Paying For The UNREASONABLE Journey


by Dave Jones-Landy, Esq. (September 12, 2012)

I recently came up against a novel issue of handling travel expenses for transporting a southern California applicant to be deposed in San Francisco. For whatever reason, applicant, who lives and works in Southern California, selected counsel located in San Francisco. Accordingly, her claim was venued at the San Francisco WCAB and had been proceeding in that venue for around eight months when the file came to B&B.


In setting applicant’s deposition, our office was of course asked to arrange for the applicant’s transportation to her San Francisco attorney’s office for the proceeding. This raised an issue for my client: why we were on the hook for transportation costs from Southern California to Northern California when there are plenty of workers’ comp attorneys in Southern California who could represent applicant?

While my gut told me we were responsible for covering transportation costs for the deposition, I could not readily recite the applicable code and/or regulatory sections that applied, so I did some research. What I found was as follows:

TO TERMINATE OR PAY TD...THAT is the Question!

by Michael D. Patrick, Esq. (August 1, 2012)


A Workers' Compensation case gets filed.  The case is accepted and treatment ensues. The Injured Worker goes back to work modified duty for six months and then gets fired for cause (insubordination and incompetence).  Applicant later alleges entitlement to 2 years of retroactive total temporary disability indemnity worth $88,000 including the lien of Employment Development Department.


What Result?


Trial and victory for our client!

The Court's attention was drawn to the following cases:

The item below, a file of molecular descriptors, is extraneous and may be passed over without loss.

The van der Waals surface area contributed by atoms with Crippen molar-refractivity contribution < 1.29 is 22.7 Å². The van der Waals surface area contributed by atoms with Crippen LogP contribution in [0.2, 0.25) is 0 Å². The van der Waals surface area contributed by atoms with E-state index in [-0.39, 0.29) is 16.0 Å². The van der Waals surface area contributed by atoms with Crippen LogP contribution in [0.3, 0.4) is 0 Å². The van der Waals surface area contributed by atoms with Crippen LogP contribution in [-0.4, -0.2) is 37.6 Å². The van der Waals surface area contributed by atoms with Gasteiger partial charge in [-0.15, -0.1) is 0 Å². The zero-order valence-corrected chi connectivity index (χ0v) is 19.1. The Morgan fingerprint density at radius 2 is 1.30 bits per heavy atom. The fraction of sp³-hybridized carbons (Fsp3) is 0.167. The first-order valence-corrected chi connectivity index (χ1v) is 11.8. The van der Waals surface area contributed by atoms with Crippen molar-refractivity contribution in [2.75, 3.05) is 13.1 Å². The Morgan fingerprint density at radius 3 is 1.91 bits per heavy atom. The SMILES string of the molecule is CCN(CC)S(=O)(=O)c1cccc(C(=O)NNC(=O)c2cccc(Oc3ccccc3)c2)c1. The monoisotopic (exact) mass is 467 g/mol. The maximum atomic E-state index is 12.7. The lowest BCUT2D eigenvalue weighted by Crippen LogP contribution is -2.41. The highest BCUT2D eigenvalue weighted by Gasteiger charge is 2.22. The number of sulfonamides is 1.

(1) Modified work provided until termination for cause (insubordination) relieving defendant of later Temporary Disability obligation (Drews 69 CCC 799).
(2) Terminated employee.  No Temporary Disability due if fired for unrelated reason.  (Fernandez** 30 CWCR p.224 citing Hardware Mutual (Hargrove) 32 CCC 291).

The MPN battle continues: Life after Valdez

by Timothy W. Rose (July 11, 2012)
with special thanks to Michael D. Peabody, Esq.

          In an attempt to bring some finality to the issues presented in the Valdez decision (at least for the time being), the California Court of Appeal recently addressed the admissibility of non-MPN reports.  In their May 29, 2012 decision (Elayne Valdez v. WCAB and Warehouse Demo Services, 2012 Cal. App. Unpub. LEXIS 4023), the Court of Appeal reversed a WCAB holding that precludes the use of non-MPN treating physician reports.  They concluded that "If the Legislature intended to exclude all non-MPN medical reports, the Legislature could have said so; it did not."  In reaching their decision, the court partially dissected Labor Code § 4616 to address what they believe is the true intent behind establishment of MPN’s.  In particular, they focused attention on Labor Code § 4616.6, which discusses the limitation of additional examinations beyond that which is found in Labor Code § 4616.4.  § 4616.4 describes in detail the process of obtaining independent medical examinations after the applicant has sought out second and third opinion examinations upon disagreement with treatment recommendations or medical determinations of the primary treating physician.